Five-star 2017 guard Lonnie Walker cuts list to five schools

Men's U18 trials head shots and team photo on 6.15.16
Bart Young/USA Basketball
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Five-star shooting guard Lonnie Walker is coming off of a very good summer as he trimmed his list to five schools on Thursday night.

The 6-foot-4 native of Reading, Pennsylvania is still considering Arizona, Kentucky, Miami, Syracuse and Villanova, he announced on Twitter.

Regarded as the No. 26 overall prospect in the Class of 2017, Walker played with Team Final in the Nike EYBL this spring and summer as he averaged 16.6 points, 4.7 rebounds and 3.0 assists per game. Walker shot 45 percent from the field, 39 percent from three-point range and 72 percent from the free-throw line.

An efficient scorer who is learning to drive with both hands, Walker is very talented and the type of guard who might also be able to handle a bit as well.

VIDEO: Jim Boeheim makes TV appearance to talk Carmelo Anthony

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Syracuse head coach Jim Boeheim has drawn attention for some recent comments about former Orange star Carmelo Anthony.

After Anthony captured his record third gold medal with USA Basketball, his former college coach told Mike Waters of the Syracuse Post-Standard that Anthony didn’t have a great chance at winning an NBA title.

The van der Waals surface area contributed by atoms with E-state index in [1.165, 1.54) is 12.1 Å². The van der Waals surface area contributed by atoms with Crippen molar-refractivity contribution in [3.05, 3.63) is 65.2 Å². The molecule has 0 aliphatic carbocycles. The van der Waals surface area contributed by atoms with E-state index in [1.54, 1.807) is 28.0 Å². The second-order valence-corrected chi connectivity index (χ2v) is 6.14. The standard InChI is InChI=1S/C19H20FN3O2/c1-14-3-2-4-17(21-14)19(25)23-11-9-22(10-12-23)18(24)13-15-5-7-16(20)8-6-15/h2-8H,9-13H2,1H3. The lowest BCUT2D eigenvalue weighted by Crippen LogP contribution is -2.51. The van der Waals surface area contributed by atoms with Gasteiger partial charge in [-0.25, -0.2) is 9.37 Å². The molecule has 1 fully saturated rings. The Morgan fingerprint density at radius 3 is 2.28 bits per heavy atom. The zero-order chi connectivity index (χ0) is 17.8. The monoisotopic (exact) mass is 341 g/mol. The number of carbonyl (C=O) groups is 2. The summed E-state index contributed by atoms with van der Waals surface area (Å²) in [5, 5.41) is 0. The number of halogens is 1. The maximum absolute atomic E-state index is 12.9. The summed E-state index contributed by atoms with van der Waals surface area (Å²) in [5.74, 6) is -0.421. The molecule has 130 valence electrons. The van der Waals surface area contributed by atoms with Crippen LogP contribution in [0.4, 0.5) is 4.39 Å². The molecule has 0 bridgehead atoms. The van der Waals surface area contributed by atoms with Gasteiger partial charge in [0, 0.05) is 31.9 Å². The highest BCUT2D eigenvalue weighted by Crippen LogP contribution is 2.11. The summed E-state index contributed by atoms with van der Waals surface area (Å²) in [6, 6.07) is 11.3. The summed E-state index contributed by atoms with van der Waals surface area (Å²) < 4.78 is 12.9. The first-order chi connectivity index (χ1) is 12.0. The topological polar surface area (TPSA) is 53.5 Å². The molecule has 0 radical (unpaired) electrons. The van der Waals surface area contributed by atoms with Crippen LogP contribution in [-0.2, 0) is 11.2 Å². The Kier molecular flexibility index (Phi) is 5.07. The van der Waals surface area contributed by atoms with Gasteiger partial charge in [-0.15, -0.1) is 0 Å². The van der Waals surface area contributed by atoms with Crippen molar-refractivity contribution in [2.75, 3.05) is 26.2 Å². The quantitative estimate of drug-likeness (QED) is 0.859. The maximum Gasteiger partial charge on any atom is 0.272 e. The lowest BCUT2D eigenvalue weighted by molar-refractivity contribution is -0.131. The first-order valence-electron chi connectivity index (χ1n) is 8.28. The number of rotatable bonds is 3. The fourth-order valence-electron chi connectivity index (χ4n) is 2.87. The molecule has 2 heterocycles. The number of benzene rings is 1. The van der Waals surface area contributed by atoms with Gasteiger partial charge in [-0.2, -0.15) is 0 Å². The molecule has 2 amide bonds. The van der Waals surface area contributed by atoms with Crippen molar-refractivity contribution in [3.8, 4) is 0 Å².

“He’s unlikely to win an NBA title,” Boeheim said of Anthony. “He’s never been on a team that even had a remote chance of winning an NBA title.”

Boeheim maintains that he was speaking of Melo’s legacy being about more than an NBA title and that he’s one of the game’s greats thanks to other accomplishments like the Syracuse title and gold medals. On SportsCenter, Boeheim made sure to stress where those comments were coming from, while also making sure his kids would stop being mad at him.

It’s much easier to understand where Boeheim is coming from in this instance and it clears up something that will probably go away now.

Big Ten releases conference schedule

CHARLOTTE, NC - MARCH 22:  Head coach Tom Izzo of the Michigan State Spartans reacts against the Virginia Cavaliers during the third round of the 2015 NCAA Men's Basketball Tournament at Time Warner Cable Arena on March 22, 2015 in Charlotte, North Carolina.  (Photo by Grant Halverson/Getty Images)
(Photo by Grant Halverson/Getty Images)
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The Big Ten released its 2016-17 conference schedule on Thursday as the conference season begins on Dec. 27 with a four-game set.

Conference play will conclude on March 5th before the 20th annual Big Ten Tournament is played at the Verizon Center in Washington D.C. from March 8-12.

Some notable games include Penn State hosting Michigan State at the Palestra on Jan. 7.

You can view the full Big Ten schedule here.

Arizona’s Talbott Denny injures knee, out for season